Mixed Schools and Talking to Other Students
Sheikh Abdurragman Khan answers the question of how to deal with the need to sit next to a person of the opposite sex in a mixed school.
Assalam alaikum Wa rakhmat Allah Wa barakatul.
I go to a mixed school, and in one of my classes I sit next to a boy. I do my best to avoid him, but is it okay if I talk to him from time to time, obviously staying in the limits?
Wa Alaikum Assalam Warahmat Allah Wa Barakatul.
I pray you’re well insha Allah. Jazakum Allah Khairan for your question, and may Allah reward you for taking care of your religious practice.
Unfortunately, mixed gender schools are currently part of most people’s lives, and for some there are no alternatives. Therefore, religious people and groups must learn to deftly maneuver in the reality of their environment; to balance the often difficult task of maintaining firmness on clear principles of social behaviour, while at the same time trying not to isolate and repel others.
We often have to remind ourselves that the traditional gender barriers that religion places are no longer understood and not respected by most people, especially in the West. Of course, we must support these barriers, since they serve a necessary purpose, but we must also show sympathy for people to whom such formal interaction may seem strange or extreme. Recognizing this, at least, allows us to see and interact with other people mercifully and respectfully. Over time, they may even admire and appreciate the wisdom of our customs.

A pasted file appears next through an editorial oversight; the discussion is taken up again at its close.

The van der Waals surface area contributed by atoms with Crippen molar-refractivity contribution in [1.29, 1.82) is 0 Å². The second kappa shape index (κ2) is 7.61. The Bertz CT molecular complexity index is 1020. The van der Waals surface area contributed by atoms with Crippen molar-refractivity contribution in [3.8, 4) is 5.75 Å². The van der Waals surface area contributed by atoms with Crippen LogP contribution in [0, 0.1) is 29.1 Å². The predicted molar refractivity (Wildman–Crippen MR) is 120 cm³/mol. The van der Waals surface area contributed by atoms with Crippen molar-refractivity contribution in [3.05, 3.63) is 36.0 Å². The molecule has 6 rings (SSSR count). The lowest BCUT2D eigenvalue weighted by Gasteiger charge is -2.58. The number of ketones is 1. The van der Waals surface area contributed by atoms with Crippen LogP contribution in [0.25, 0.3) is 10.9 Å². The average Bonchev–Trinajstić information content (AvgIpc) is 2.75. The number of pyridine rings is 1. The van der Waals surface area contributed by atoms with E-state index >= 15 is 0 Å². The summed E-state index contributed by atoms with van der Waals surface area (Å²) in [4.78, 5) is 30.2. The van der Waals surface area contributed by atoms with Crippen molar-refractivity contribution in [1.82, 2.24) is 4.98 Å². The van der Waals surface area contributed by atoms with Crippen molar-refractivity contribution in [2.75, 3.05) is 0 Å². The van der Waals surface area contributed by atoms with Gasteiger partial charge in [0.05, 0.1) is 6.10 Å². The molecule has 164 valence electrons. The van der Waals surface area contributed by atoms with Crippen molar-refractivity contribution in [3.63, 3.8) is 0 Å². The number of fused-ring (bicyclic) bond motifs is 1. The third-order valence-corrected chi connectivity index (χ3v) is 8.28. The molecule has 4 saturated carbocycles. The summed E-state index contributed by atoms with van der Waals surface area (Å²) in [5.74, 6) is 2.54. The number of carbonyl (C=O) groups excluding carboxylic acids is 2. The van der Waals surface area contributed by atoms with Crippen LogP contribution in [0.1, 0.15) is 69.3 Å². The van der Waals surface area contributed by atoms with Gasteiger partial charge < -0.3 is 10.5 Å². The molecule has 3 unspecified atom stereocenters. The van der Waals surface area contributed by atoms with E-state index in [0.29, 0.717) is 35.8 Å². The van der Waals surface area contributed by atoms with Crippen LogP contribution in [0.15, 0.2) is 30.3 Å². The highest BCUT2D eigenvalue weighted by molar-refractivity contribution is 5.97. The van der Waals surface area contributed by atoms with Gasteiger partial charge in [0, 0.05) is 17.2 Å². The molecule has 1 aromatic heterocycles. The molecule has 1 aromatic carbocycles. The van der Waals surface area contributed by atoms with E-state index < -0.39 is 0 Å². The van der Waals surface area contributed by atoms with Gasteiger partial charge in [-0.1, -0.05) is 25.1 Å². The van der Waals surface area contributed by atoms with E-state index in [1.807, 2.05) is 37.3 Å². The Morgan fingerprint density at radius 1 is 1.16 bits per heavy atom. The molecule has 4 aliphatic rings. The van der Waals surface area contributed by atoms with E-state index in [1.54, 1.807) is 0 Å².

READ MORE: When Should We Get Married?
In these situations one can only do everything possible, observing proper etiquette and modesty, while remaining sincere and good-natured. The Prophet, (SAW), said: “Do not be an extremist, but try to be on the verge of perfection and receive the good news that you will be rewarded.” (Bukhari, Muslim)
Suggestions on Mixed Schools
You can ask the teacher if you can sit next to the female student.
If you must to sit next to a boy, just make sure you are properly covered and avoid physical contact. Talking from time to time to greet him or when it is necessary is good. Be natural and do not be harsh. It is also not his fault that he is sitting next to you!
You can also refer to this post: How to cope with free mixing in public schools,